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THE SUPPLIANTS by Aeschylus, Part V

THE KING OF ARGOS
For that, take heart and answer without fear.
I am Pelasgus, ruler of this land,
Child of Palaichthon, whom the earth brought forth;
And, rightly named from me, the race who reap
This country's harvests are Pelasgian called.
And o'er the wide and westward-stretching land,
Through which the lucent wave of Strymon flows,
I rule; Perrhaebia's land my boundary is
Northward, and Pindus' further slopes, that watch
Paeonia, and Dodona's mountain ridge.
West, east, the limit of the washing seas
Restrains my rule-the interspace is mine.
But this whereon we stand is Apian land,
Styled so of old from the great healer's name;
For Apis, coming from Naupactus' shore
Beyond the strait, child of Apollo's self
And like him seer and healer, cleansed this land
From man-devouring monsters, whoin the earth,
Stained with pollution of old bloodshedding,
Brought forth in malice, beasts of ravening jaws,
A grisly throng of serpents manifold.
And healings of their hurt, by knife and charm,
Apis devised, unblamed of Argive men,
And in their prayers found honour, for reward.
-Lo, thou hast heard the tokens that I give:
Speak now thy race, and tell a forthright tale;
In sooth, this people loves not many words.
LEADER
Short is my word and clear. Of Argive race
We come, from her, the ox-horned maiden who
Erst bare the sacred child. My word shall give
Whate'er can stablish this my soothfast tale.
THE KING OF ARGOS
O stranger maids, I may not trust this word,
That ye have share in this our Argive race.
No likeness of our country do ye bear,
But semblance as of Libyan womankind.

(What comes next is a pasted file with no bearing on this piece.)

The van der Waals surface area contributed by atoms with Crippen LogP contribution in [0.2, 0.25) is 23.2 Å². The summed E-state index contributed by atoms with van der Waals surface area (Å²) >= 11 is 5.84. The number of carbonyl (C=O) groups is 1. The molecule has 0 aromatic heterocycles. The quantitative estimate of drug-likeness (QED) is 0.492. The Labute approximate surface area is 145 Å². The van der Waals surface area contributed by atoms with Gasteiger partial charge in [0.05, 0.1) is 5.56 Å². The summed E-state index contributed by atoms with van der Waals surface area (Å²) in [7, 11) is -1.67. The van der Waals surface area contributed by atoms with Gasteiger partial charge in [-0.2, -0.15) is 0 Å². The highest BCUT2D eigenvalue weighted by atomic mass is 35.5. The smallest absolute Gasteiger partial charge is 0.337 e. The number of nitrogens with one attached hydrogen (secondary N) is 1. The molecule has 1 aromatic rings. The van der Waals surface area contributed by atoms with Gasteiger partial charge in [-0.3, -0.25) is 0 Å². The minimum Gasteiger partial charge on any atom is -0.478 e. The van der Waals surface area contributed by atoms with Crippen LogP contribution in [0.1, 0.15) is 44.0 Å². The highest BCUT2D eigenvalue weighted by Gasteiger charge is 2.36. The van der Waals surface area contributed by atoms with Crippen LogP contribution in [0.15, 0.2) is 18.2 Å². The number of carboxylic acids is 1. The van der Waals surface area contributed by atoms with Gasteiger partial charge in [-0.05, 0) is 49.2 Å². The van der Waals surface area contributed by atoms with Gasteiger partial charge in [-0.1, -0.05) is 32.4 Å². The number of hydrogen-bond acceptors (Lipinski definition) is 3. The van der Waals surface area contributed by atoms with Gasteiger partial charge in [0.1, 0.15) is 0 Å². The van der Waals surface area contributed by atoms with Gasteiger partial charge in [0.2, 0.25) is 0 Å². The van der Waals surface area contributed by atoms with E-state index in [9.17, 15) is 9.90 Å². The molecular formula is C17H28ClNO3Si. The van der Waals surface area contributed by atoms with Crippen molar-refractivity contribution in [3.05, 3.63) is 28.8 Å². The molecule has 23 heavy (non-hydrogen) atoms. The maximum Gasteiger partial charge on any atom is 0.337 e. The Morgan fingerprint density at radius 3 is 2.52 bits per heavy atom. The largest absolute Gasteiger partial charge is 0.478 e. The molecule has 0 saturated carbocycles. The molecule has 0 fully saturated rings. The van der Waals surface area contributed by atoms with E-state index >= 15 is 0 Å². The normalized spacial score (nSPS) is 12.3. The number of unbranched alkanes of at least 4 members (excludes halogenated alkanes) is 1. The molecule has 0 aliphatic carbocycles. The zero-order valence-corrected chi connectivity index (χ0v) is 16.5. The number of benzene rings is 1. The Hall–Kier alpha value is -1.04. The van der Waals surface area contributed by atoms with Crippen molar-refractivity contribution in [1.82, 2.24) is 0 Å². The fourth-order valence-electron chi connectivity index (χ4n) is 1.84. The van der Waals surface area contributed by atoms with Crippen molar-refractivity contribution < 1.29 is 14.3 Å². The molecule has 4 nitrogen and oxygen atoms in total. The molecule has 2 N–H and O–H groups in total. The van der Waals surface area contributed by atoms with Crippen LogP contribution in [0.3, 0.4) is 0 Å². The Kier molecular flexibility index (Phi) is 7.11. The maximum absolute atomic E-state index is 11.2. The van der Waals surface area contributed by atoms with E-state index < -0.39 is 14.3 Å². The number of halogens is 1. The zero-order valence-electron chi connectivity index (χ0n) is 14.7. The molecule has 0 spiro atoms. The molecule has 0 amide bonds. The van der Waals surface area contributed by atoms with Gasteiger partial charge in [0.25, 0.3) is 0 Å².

Even such a stock by Nilus' banks might grow;
Yea, and the Cyprian stamp, in female forms,
Shows, to the life, what males impressed the same.
And, furthermore, of roving Indian maids
Whose camping-grounds by Aethiopia lie,
And camels burdened even as mules, and bearing
Riders, as horses bear, mine ears have heard;
And tales of flesh-devouring mateless maids
Called Amazons: to these, if bows ye bare,
I most had deemed you like. Speak further yet,
That of your Argive birth the truth I learn.
LEADER
Here in this Argive land-so runs the tale-
Io was priestess once of Hera's fane.
THE KING OF ARGOS
Yea, truth it is, and far this word prevails:
Is't said that Zeus with mortal mingled love?
LEADER
Ay, and that Hera that embrace surmised.
THE KING OF ARGOS
How issued then this strife of those on high?
LEADER
By Hera's will, a heifer she became.
THE KING OF ARGOS
Held Zeus aloof then from the horned beast?
LEADER
'Tis said, he loved, in semblance of a bull.
THE KING OF ARGOS
And his stern consort, did she aught thereon?
LEADER
One myriad-eyed she set, the heifer's guard.
THE KING OF ARGOS
How namest thou this herdsman many-eyed?
LEADER
Argus, the child of Earth, whom Hermes slew.
THE KING OF ARGOS
Still did the goddess vex the beast ill-starred?
LEADER
She wrought a gadfly with a goading sting.
THE KING OF ARGOS
Thus drave she Io hence, to roam afar?
LEADER
Yea-this thy word coheres exact with mine.
THE KING OF ARGOS
Then to Canopus and to Memphis came she?
LEADER
And by Zeus' hand was touched, and bare a child.
THE KING of ARGOS
Who vaunts him the Zeus-mated creature's son?
LEADER
Epaphus, named rightly from the saving touch.
THE KING OF ARGOS
And whom in turn did Epaphus beget?
LEADER
Libya, with name of a wide land endowed.
THE KING OF ARGOS
And who from her was born unto the race?
LEADER
Belus: from him two sons, my father one.
THE KING OF ARGOS
Speak now to me his name, this greybeard wise.
LEADER
Danaus; his brother fifty sons begat.
THE KING OF ARGOS
Grudge not, in telling, his name too to tell.
LEADER
Aegyptus: thou my lineage old hast heard-
Strive then to aid a kindred Argive band.

 

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